Wednesday, November 12, 2008

The Prop 8 Blame Game
http://www.theroot. com/id/48845/ page/1 By Kai Wright |

Why white gays and black homophobes both need a reality check. Nov. 12, 2008--

Somebody forgot to tell gay people that race wars are no longer in vogue.

While the rest of the country has spent the last week reveling in the afterglow of Grant Park, gay America has devolved into a Sarah Palin rally. The issue is a particularly nasty California ballot initiative, Proposition 8, which passed last Tuesday with just over half the vote.

Prop 8 repealed a historic state Supreme Court ruling that gave gays the right to wed—and it appears to have won massive black support. That's a fact that ought to shame black folks everywhere. But it also ought to finally convince the white-led gay rights movement to take people of color seriously, a case black gay activists have been trying to make for the better part of the past 30 years. Addressing the destructive reactions of too many of my white gay compatriots in recent days would be a good place to begin.

It started when a CNN exit poll declared that 70 percent of black voters supported the initiative. That finding led many in Cali's white gay community to conclude they lost their rights because of black homophobia. Things went downhill fast from there. Much of the ensuing outcry has been nasty, even hateful. As one college student wrote to the black gay blog Rod 2.0 in describing a Los Angeles protest, "It was like being at a Klan rally, except the Klansmen were wearing Abercrombie Polos and Birkenstocks. " I wish his remark could be easily dismissed as hyperbole. The comment sections of blogs ranging from progressive standard-bearer DailyKos to black lesbian rabble rouser Jasmyne Cannick have been swarmed with racist rants and reports of slurs hurled at African Americans.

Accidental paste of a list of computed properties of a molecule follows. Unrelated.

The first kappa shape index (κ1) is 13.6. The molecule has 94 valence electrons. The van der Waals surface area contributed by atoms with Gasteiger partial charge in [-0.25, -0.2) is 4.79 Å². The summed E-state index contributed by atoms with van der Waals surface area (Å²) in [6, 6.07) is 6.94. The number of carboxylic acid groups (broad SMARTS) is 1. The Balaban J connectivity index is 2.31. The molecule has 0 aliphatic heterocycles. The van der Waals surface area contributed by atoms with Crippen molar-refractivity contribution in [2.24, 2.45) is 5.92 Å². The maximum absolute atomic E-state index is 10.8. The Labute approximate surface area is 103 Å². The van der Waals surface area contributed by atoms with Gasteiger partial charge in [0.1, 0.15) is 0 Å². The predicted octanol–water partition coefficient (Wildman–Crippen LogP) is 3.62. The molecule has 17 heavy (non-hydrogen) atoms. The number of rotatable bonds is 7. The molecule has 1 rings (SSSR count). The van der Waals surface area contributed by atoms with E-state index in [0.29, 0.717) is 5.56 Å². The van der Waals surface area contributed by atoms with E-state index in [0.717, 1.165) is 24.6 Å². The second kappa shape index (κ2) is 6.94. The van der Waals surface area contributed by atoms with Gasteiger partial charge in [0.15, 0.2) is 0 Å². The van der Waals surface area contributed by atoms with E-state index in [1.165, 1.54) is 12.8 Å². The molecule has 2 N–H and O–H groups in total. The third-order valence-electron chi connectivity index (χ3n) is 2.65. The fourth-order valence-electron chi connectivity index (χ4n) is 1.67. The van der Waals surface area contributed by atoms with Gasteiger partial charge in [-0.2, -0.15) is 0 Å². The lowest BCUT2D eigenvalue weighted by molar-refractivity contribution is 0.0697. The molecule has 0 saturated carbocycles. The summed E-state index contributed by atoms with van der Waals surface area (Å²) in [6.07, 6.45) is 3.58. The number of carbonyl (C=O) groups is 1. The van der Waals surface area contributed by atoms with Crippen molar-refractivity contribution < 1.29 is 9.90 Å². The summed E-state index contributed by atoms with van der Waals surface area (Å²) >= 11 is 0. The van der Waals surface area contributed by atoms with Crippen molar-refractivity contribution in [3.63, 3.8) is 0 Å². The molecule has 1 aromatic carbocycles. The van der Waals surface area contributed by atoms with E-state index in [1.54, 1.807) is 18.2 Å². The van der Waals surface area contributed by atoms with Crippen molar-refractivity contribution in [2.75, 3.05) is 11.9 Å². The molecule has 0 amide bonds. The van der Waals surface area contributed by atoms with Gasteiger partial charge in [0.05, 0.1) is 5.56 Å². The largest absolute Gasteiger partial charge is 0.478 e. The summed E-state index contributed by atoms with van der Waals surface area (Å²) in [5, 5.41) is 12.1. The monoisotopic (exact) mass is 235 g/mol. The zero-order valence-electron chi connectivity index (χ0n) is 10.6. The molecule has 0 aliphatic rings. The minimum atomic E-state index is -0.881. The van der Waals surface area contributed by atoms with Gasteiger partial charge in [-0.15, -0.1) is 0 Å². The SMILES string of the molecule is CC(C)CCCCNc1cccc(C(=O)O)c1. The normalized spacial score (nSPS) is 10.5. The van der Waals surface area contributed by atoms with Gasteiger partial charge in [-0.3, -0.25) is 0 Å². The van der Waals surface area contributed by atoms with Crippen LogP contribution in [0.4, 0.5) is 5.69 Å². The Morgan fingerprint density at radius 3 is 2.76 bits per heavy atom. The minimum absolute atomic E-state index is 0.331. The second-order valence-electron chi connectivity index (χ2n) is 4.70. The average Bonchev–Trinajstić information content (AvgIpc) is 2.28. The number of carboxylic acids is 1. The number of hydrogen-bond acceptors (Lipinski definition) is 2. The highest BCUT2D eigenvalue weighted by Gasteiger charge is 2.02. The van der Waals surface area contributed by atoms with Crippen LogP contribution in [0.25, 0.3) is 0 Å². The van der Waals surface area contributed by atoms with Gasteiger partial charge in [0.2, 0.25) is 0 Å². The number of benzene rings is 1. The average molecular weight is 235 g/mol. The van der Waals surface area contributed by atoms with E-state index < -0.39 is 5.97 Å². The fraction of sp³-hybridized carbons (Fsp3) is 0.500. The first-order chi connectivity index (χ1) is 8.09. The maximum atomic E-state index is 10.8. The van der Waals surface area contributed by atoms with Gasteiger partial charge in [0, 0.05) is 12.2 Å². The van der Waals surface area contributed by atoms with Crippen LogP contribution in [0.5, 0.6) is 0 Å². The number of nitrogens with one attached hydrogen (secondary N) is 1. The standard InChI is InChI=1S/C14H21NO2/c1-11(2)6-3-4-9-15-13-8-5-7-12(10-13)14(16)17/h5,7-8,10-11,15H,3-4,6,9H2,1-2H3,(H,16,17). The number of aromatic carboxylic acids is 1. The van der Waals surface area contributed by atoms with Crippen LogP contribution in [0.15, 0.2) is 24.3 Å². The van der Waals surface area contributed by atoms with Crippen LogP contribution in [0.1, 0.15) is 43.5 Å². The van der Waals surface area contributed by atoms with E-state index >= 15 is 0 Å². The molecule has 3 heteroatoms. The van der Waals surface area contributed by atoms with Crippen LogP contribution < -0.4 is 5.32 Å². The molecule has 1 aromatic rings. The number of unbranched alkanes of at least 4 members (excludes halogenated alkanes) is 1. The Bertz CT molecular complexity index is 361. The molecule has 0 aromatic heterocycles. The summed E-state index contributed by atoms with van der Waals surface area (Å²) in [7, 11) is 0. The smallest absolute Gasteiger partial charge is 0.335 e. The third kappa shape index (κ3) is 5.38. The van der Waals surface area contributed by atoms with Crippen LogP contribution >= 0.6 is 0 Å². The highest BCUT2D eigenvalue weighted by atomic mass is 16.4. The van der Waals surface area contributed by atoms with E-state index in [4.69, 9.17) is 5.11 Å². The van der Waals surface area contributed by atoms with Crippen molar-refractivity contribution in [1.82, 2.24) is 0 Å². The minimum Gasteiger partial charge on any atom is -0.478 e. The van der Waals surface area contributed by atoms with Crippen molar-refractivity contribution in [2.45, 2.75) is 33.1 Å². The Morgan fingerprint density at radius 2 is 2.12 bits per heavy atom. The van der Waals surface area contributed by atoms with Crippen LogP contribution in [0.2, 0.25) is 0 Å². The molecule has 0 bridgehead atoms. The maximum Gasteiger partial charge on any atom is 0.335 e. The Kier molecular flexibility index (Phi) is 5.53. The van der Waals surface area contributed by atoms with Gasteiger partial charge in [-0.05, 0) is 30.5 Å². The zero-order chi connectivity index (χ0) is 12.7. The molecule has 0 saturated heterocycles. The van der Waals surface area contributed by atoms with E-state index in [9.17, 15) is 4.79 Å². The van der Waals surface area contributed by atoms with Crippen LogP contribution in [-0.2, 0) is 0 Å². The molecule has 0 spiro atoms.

Big-name gay scribes have piled on. By 10 a.m. the day after the election, popular columnist Dan Savage had shot off at the mouth, declaring himself "done pretending" that "the huge numbers of homophobic African Americans" aren't a bigger threat to gays than racist gays are to blacks. Whatever that means.

There is no question that homophobia runs deep in black America—or that it wreaks far more acute damage than denying marriage rights, frankly.

Just ask the families of Sakia Gunn or Rashawn Brazell or any one of the scores of black queers whose murders have been met with a collective shrug in black communities. Or all the families destroyed by a raging AIDS epidemic we go on ignoring, in large part because of our uneasiness with sexuality of any sort, let alone the homo and bi and transgender kind.

It's long past time black people have a conversation about this ugly reality.

But first, as with all things involving race and sex, there's a whole mess of facts about the California marriage fight that must be straightened out. Not least of these is the shaky assertion that black voters made the difference. DailyKos diarist Shanikka has gained small celebrity for her post debunking it. The fact that blacks are densely clumped in just nine out of 58 California counties makes any race-based claim in CNN's geographically random sample muddy at best. Further, the poll excludes all of the state's 3 million early votes and counts blacks as 10 percent of voters when they're less than 7 percent of the population.Of course, you don't have to get into such devilish details to notice something weird about this blame-the-blacks narrative.